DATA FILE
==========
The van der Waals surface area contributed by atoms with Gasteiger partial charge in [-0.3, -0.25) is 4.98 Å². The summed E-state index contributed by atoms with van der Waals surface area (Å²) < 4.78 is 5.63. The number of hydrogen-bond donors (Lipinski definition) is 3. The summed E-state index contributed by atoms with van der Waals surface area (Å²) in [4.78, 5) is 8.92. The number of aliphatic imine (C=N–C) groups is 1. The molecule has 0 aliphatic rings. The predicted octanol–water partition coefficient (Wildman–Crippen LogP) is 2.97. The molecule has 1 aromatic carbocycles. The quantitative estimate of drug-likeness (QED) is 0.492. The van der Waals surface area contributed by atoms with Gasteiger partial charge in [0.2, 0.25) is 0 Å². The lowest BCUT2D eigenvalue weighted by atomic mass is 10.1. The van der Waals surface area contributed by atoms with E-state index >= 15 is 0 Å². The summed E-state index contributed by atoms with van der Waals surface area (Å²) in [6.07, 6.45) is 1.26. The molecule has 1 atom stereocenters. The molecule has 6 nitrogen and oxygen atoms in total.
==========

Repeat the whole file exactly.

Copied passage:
The van der Waals surface area contributed by atoms with Gasteiger partial charge in [-0.3, -0.25) is 4.98 Å². The summed E-state index contributed by atoms with van der Waals surface area (Å²) < 4.78 is 5.63. The number of hydrogen-bond donors (Lipinski definition) is 3. The summed E-state index contributed by atoms with van der Waals surface area (Å²) in [4.78, 5) is 8.92. The number of aliphatic imine (C=N–C) groups is 1. The molecule has 0 aliphatic rings. The predicted octanol–water partition coefficient (Wildman–Crippen LogP) is 2.97. The molecule has 1 aromatic carbocycles. The quantitative estimate of drug-likeness (QED) is 0.492. The van der Waals surface area contributed by atoms with Gasteiger partial charge in [0.2, 0.25) is 0 Å². The lowest BCUT2D eigenvalue weighted by atomic mass is 10.1. The van der Waals surface area contributed by atoms with E-state index >= 15 is 0 Å². The summed E-state index contributed by atoms with van der Waals surface area (Å²) in [6.07, 6.45) is 1.26. The molecule has 1 atom stereocenters. The molecule has 6 nitrogen and oxygen atoms in total.